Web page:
Notably, the variable names "True" and "False" were chosen to be similar to the variable name "None", and all three of these are just variables, not reserved words.

Later, version 2.4 made it an error to assign to None:

http://docs.python.org/2/whatsnew/2.4.html

From what fallintothis says, apparently the same change hasn't been made for True and False.

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2 points by akkartik 1988 days ago | link

Hmm, so how is one expected to check for list membership in arc? Ah, this would seem to be the canonical idiom:

  (aif (mem f seq)
    <operate on car.it>)

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2 points by rocketnia 1988 days ago | link

Oh, very nice! ^_^ I remember using this a few times, but yours looks much better:

  (aif (pos f seq)
    <operate on seq.it>)

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1 point by akkartik 1988 days ago | link

Thanks a bunch for the python links, especially the last one. They were most illuminating.

I think the error is that None, False and True were ever 'constants' rather than literals.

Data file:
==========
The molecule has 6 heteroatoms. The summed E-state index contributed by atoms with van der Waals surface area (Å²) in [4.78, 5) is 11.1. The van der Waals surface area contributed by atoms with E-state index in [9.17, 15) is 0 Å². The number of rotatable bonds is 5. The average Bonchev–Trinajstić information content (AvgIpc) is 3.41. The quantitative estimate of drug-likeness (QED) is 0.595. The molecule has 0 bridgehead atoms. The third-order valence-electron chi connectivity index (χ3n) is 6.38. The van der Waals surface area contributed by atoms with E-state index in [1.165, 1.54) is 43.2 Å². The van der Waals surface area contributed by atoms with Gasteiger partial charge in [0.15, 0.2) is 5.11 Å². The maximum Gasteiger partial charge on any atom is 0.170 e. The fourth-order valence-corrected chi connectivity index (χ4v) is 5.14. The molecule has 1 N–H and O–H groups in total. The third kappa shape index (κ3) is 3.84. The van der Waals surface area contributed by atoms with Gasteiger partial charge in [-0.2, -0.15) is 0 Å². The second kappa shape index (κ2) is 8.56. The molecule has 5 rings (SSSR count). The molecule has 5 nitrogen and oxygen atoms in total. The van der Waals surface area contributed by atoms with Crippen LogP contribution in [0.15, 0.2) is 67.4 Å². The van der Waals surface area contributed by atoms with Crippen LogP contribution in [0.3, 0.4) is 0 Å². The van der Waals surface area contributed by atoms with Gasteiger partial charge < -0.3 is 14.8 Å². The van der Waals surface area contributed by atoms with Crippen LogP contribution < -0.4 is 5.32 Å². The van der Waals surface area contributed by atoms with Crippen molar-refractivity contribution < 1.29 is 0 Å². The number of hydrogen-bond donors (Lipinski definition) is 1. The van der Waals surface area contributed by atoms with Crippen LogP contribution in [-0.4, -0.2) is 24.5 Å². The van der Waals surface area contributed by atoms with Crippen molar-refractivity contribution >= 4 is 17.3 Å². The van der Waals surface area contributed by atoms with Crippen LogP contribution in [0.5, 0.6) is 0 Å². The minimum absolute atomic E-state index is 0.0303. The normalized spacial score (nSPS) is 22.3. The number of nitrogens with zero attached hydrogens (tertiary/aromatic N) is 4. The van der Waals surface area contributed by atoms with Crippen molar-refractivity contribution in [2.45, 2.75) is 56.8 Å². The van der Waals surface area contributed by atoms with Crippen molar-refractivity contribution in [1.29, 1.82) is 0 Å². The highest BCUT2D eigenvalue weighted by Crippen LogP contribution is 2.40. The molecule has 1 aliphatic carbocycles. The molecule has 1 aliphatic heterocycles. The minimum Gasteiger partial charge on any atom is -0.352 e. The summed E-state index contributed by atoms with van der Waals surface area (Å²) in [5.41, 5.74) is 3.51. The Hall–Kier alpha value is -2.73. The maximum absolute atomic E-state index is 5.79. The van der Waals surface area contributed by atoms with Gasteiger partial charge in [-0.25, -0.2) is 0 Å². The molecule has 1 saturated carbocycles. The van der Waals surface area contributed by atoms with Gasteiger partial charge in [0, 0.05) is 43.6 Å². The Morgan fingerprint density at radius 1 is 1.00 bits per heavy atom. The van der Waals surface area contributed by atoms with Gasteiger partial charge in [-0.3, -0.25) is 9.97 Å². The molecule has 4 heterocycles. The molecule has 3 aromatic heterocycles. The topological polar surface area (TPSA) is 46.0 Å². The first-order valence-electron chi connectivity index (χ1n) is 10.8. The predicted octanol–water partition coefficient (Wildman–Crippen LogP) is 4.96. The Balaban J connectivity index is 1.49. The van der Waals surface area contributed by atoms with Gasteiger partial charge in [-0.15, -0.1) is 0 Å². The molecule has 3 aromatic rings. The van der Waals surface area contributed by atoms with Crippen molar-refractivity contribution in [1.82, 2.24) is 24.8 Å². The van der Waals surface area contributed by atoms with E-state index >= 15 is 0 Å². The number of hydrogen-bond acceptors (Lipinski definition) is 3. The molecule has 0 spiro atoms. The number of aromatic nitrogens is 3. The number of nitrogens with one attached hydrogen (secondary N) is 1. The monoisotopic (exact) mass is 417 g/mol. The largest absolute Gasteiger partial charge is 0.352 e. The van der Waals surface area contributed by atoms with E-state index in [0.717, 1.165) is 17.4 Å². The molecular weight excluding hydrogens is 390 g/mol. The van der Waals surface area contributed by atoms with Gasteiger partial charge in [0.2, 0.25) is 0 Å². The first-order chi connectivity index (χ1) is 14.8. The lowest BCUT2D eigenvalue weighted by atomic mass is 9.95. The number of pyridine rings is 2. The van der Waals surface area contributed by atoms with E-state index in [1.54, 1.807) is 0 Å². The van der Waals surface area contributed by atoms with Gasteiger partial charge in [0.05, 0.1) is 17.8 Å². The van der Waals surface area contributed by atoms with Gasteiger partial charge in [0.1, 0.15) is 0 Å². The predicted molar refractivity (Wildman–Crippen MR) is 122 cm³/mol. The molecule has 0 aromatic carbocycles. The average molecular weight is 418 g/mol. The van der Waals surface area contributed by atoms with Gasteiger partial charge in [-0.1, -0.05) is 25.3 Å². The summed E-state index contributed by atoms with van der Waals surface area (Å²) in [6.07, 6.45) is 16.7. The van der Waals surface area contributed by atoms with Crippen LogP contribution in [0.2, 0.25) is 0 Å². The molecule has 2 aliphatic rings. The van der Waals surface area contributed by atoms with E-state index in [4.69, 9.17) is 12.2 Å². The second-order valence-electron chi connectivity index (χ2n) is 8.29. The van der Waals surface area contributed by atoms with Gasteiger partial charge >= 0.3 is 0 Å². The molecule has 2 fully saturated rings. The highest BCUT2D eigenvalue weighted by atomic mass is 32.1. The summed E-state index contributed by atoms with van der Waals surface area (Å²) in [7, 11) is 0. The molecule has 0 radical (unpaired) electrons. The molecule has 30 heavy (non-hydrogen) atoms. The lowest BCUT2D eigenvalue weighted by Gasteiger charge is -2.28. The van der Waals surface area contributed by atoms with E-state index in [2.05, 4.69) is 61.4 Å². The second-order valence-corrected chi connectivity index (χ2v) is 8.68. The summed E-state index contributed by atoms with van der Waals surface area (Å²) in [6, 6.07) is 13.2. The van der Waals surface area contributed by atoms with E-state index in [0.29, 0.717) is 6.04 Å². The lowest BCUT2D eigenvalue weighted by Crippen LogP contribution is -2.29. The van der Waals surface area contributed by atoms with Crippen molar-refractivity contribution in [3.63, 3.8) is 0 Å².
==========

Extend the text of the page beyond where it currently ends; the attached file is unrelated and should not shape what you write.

Update: ah, this is fixed in python 3.

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2 points by akkartik 1986 days ago | link

So I emailed Guido van Rossum with this question and he was nice enough to respond :)

http://python-history.blogspot.com/2013/11/story-of-none-tru...

Couldn't have done it without you, rocketnia.

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2 points by rocketnia 1988 days ago | link

"I was trying to avoid an extra hard-coded symbol"

Speaking of which, why are you making false and nil count as symbols at all?

I suppose it gives them an external representation without coining a new syntax like #f.

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1 point by akkartik 1988 days ago | link

Yeah, I'm just minimizing how much I need to change, picking my poison between hard-coded symbols and extra cell types.

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1 point by akkartik 1980 days ago | link